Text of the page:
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A Tale of Two Mills
A Tale of Two Mills – Spindleston and Waren, 1735 - 1914

In January 2017, Belford Museum (Belford and District Hidden History) was lucky enough to receive support from the Peregrini Lindisfarne Landscape Partnership , which enabled three of their volunteers to pursue research into the origins of Waren and Spindlestone Mills at the National Archives in London. There they were able to go through the papers of Greenwich Hospital, which had been the Mills’ landlords for nearly 150 years, from 1735 to 1872. After four visits and over 1000 document images, as well as further research into the later period at local archives including the Berwick Record Office, they had the material for their book which is published this week - ‘A Tale of Two Mills - Spindleston and Waren 1735-1914’. It describes how:

  • this part of North Northumberland was the scene of a determined and partially successful attempt to industrialise the area 250 years ago;
  • the foremost civil engineer of the day, John Smeaton, created Waren Mill;
  • three entrepreneurial families - the Watsons, the Nairns and the Shorts - contributed to the economy of the area; and
  • the coming of the railways affected the mills.
  • Alongside the story of the changing fortunes of the mill, are accounts of some of the triumphs and tragedies which affected those who lived and worked there.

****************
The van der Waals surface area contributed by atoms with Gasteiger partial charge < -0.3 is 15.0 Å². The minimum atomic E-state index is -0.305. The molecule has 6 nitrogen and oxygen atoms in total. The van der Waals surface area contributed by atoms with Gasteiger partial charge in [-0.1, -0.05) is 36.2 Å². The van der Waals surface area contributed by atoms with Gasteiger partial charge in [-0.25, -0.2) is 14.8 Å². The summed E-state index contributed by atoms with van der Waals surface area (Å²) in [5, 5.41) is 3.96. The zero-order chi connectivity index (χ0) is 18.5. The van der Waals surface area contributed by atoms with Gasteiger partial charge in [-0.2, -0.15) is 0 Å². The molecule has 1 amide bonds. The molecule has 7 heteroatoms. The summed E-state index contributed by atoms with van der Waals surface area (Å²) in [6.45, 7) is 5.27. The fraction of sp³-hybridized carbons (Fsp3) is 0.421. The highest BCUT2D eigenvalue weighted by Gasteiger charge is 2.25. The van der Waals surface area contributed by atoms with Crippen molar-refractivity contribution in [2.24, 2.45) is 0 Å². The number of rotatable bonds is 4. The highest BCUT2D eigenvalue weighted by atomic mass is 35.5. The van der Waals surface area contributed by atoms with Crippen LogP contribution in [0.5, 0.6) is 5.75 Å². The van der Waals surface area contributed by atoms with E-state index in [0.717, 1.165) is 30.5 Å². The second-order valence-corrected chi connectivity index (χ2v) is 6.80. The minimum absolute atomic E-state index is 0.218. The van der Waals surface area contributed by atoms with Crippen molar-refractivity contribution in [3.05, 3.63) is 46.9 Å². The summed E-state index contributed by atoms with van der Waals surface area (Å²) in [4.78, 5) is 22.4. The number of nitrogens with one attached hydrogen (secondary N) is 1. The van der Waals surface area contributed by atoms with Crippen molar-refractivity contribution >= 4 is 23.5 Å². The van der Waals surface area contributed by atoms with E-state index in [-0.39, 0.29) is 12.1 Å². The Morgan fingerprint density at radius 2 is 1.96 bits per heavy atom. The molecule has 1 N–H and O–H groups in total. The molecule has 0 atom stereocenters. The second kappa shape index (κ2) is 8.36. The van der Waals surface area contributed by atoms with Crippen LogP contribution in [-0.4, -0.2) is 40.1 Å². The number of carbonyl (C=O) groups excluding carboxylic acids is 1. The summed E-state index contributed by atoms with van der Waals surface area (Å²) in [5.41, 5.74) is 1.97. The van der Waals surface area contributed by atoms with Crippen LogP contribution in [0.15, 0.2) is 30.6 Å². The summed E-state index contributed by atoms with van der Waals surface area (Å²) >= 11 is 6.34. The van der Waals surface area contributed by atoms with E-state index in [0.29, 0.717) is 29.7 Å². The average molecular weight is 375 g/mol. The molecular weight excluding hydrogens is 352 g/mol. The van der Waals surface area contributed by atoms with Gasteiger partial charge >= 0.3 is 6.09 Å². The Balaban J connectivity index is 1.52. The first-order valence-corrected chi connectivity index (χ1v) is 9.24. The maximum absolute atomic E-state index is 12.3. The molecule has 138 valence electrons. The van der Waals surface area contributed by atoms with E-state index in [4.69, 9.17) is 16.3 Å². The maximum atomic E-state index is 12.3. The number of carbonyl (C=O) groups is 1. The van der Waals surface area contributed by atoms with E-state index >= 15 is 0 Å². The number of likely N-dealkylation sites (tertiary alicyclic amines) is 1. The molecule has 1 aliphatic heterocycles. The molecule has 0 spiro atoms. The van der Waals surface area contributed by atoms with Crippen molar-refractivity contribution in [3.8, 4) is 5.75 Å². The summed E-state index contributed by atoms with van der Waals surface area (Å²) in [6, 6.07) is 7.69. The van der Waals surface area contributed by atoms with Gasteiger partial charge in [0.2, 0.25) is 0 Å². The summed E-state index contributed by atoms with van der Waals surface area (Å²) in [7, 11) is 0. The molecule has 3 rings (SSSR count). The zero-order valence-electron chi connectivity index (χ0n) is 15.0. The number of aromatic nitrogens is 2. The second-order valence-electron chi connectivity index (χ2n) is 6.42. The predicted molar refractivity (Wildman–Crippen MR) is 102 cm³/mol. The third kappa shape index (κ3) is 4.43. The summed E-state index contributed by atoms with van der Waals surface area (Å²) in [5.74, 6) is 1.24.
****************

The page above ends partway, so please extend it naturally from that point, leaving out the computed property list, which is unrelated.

This work has been supported by the Peregrini Lindisfarne Landscape Partnership’s Community Archive Project which is run by Berwick Record Office. The partnership has been funded through the Heritage Lottery Fund. Copies of the research images and transcripts will be preserved as part of the ongoing archive of the project.

    The book will be officially launched on 28 November at Bell View Resource Centre,West Street Belford, between 6 and 8 pm. All those interested in the History of the Mills will be most welcome and the book will be available to purchase for £8.00

    For further information, contact Linda Bankier on berwickarchives@northumberland.gov.uk . Tel : 01289 301865

    For information on the partnership contact Helen Griffiths, Programme Manager on 01668 213086

    Peregrini Lindisfarne Landscape Partnership

    Background information

    Peregrini is a landscape partnership project made up of community, voluntary and public sector organisations. The project has received £1.37m funding through the Heritage Lottery Fund and is part of their national Landscape Partnership Programme. Partner’s funds and other grants dictate that over the next three years the £1.82milliion project will fund a wide variety of conservation and engagement projects on Holy Island and the adjacent mainland.

    The Peregrini Lindisfarne Landscape Partnership Scheme is managed by a Partnership of professional and community representatives from Holy Island and surrounding shore side area. The lead organisation for the Scheme is the Northumberland Coast Area of Outstanding Natural Beauty (AONB) Partnership, hosted by Northumberland County Council.